Watching Experimenter is to realize how little life is in most biopics. Which is odd: Despite being based on a real life, the standard biopic feels freeze-dried, narrative conventions calcifying the subject matter and strangling any spontaneity out of the material. Most such movies carry the stench of rigor mortis, but Experimenter is alive and alert from its first moment. Where other biopics seem to have made up their minds about their famous figures before the opening credits roll, this remarkable study of social psychologist Stanley Milgram remains curious, exploring and questioning his life, career and findings. The man’s work may be more than 50 years old, but a film about his work couldn’t be timelier—partly because of that work’s still-resonant lessons, and partly because writer-director Michael Almereyda has crafted a bracing, daring drama that extrapolates it into every crevice of modernity. Many biopics simplify great lives; Experimenter enriches and enlarges one.
The film stars Peter Sarsgaard as Milgram, quickly establishing the experiment that made him famous. It’s 1961 at Yale, and he’s invited subjects to participate in a study in which one person will administer electric shocks to a second person (Jim Gaffigan) in a separate room if he gets multiple-choice questions wrong. (Each wrong answer will result in an increased shock.) What the first person doesn’t know, however, is that there’s a twist: The second person, James McDonough, is actually working with Milgram, and not really receiving shocks. The experiment is meant to observe whether subjects will continue to administer higher and higher voltage shocks—even if McDonough begs them to stop—just so long as they’re told to continue by the man running the experiment.
As Experimenter begins, Almereyda clinically lays out the experiment, showing us the alarming amount of times that subjects go on shocking the unseen McDonough, telling themselves that it’s okay because it’s all part of a scientific study. But once Milgram turns to address the audience directly, almost conspiratorially, we recognize that Experimenter will be about more than his iconic study. Intriguingly, though, Milgram isn’t so much confessing to the audience as he is using us as some kind of sounding board. Dead of a heart attack in 1984, at the age of 51, he is present in the moment but also standing outside of each scene, observing from a distance. Milgram is less an occasional narrator than a ghost trapped in purgatory, ruminating over unfinished business left on Earth.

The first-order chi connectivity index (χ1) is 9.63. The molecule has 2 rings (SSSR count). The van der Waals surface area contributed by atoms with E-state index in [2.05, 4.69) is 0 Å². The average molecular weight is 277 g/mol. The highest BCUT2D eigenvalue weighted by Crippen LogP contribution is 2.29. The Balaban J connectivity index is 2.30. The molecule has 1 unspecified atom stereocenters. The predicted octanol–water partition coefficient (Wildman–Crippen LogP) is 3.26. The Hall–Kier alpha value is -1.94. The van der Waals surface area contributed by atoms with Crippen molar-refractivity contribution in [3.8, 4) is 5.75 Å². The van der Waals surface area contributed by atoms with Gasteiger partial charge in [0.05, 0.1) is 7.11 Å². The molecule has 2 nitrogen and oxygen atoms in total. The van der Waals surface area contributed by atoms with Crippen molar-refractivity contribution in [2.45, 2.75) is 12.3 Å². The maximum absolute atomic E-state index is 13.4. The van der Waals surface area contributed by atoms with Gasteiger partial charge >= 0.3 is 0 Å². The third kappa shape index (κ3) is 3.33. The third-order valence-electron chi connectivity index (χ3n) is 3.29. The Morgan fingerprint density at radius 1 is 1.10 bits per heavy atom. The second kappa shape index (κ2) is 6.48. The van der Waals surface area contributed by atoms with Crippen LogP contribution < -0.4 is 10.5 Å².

A filmmaker whose best-known work is probably the 2000 adaptation of Hamlet that was set in contemporary New York (starring Ethan Hawke), Almereyda dutifully hits the highlights of Milgram’s life, introducing us to his loyal wife Alexandra (Winona Ryder), who became a social worker, and covering the highs and lows of his academic and professional career. In its bare outline, Experimenter could be mistaken for a biography of a brilliant, controversial artist, someone who dared to reinvent a medium and for his trouble received pushback from a society that wasn’t ready. But Almereyda is profoundly disinterested in narrative banalities, an attitude he signals by jolting us with the occasional visual non-sequitur. (Why is there an elephant in the Yale hallway every once in a while? Why does a visit to the house of one of Milgram’s mentors incorporate rear projection rather than a traditional set?) Never showy and always intellectually provocative, Experimenter encourages a lean-forward approach in the audience, which is appropriate for a film about a scientist who preached the evils of blind obedience.